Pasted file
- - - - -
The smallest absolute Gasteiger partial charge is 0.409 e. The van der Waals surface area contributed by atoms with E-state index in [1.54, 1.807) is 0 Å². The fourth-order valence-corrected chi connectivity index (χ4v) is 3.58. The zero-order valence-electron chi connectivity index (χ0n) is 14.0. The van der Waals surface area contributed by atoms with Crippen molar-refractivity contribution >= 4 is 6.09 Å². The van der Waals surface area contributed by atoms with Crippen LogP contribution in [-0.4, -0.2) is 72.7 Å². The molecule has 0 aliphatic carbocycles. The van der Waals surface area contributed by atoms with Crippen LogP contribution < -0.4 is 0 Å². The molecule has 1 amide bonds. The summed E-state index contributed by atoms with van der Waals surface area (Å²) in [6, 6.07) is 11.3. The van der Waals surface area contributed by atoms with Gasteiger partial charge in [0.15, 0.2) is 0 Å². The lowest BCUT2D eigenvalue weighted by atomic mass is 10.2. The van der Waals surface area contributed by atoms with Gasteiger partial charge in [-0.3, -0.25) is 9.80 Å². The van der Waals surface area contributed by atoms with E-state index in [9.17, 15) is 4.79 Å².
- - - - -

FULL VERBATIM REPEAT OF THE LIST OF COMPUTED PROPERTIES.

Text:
The smallest absolute Gasteiger partial charge is 0.409 e. The van der Waals surface area contributed by atoms with E-state index in [1.54, 1.807) is 0 Å². The fourth-order valence-corrected chi connectivity index (χ4v) is 3.58. The zero-order valence-electron chi connectivity index (χ0n) is 14.0. The van der Waals surface area contributed by atoms with Crippen molar-refractivity contribution >= 4 is 6.09 Å². The van der Waals surface area contributed by atoms with Crippen LogP contribution in [-0.4, -0.2) is 72.7 Å². The molecule has 0 aliphatic carbocycles. The van der Waals surface area contributed by atoms with Crippen LogP contribution < -0.4 is 0 Å². The molecule has 1 amide bonds. The summed E-state index contributed by atoms with van der Waals surface area (Å²) in [6, 6.07) is 11.3. The van der Waals surface area contributed by atoms with Gasteiger partial charge in [0.15, 0.2) is 0 Å². The lowest BCUT2D eigenvalue weighted by atomic mass is 10.2. The van der Waals surface area contributed by atoms with Gasteiger partial charge in [-0.3, -0.25) is 9.80 Å². The van der Waals surface area contributed by atoms with E-state index in [9.17, 15) is 4.79 Å².